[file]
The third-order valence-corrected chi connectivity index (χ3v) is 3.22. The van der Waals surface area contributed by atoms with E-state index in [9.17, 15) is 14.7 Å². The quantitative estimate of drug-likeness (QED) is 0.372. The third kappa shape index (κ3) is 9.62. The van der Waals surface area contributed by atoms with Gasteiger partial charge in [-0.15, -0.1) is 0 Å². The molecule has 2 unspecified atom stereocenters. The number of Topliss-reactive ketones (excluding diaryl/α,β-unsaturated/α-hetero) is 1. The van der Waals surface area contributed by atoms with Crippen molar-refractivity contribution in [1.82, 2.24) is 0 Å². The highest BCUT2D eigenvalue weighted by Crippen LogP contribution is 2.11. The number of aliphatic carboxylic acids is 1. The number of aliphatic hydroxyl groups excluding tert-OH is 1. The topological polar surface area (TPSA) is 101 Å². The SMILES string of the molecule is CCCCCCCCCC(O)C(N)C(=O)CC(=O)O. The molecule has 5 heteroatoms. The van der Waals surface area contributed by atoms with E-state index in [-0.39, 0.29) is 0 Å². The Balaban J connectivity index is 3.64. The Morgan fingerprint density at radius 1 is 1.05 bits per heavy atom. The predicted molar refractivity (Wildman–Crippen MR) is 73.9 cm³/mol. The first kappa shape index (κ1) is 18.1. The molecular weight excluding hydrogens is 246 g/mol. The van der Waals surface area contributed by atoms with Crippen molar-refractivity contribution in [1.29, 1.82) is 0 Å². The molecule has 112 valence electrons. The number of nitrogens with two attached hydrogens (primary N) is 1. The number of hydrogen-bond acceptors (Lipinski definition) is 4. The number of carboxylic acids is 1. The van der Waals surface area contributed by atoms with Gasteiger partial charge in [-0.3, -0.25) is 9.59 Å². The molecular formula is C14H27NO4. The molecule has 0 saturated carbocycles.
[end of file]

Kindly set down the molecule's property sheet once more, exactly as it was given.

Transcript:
The third-order valence-corrected chi connectivity index (χ3v) is 3.22. The van der Waals surface area contributed by atoms with E-state index in [9.17, 15) is 14.7 Å². The quantitative estimate of drug-likeness (QED) is 0.372. The third kappa shape index (κ3) is 9.62. The van der Waals surface area contributed by atoms with Gasteiger partial charge in [-0.15, -0.1) is 0 Å². The molecule has 2 unspecified atom stereocenters. The number of Topliss-reactive ketones (excluding diaryl/α,β-unsaturated/α-hetero) is 1. The van der Waals surface area contributed by atoms with Crippen molar-refractivity contribution in [1.82, 2.24) is 0 Å². The highest BCUT2D eigenvalue weighted by Crippen LogP contribution is 2.11. The number of aliphatic carboxylic acids is 1. The number of aliphatic hydroxyl groups excluding tert-OH is 1. The topological polar surface area (TPSA) is 101 Å². The SMILES string of the molecule is CCCCCCCCCC(O)C(N)C(=O)CC(=O)O. The molecule has 5 heteroatoms. The van der Waals surface area contributed by atoms with E-state index in [-0.39, 0.29) is 0 Å². The Balaban J connectivity index is 3.64. The Morgan fingerprint density at radius 1 is 1.05 bits per heavy atom. The predicted molar refractivity (Wildman–Crippen MR) is 73.9 cm³/mol. The first kappa shape index (κ1) is 18.1. The molecular weight excluding hydrogens is 246 g/mol. The van der Waals surface area contributed by atoms with Crippen molar-refractivity contribution in [1.29, 1.82) is 0 Å². The molecule has 112 valence electrons. The number of nitrogens with two attached hydrogens (primary N) is 1. The number of hydrogen-bond acceptors (Lipinski definition) is 4. The number of carboxylic acids is 1. The van der Waals surface area contributed by atoms with Gasteiger partial charge in [-0.3, -0.25) is 9.59 Å². The molecular formula is C14H27NO4. The molecule has 0 saturated carbocycles.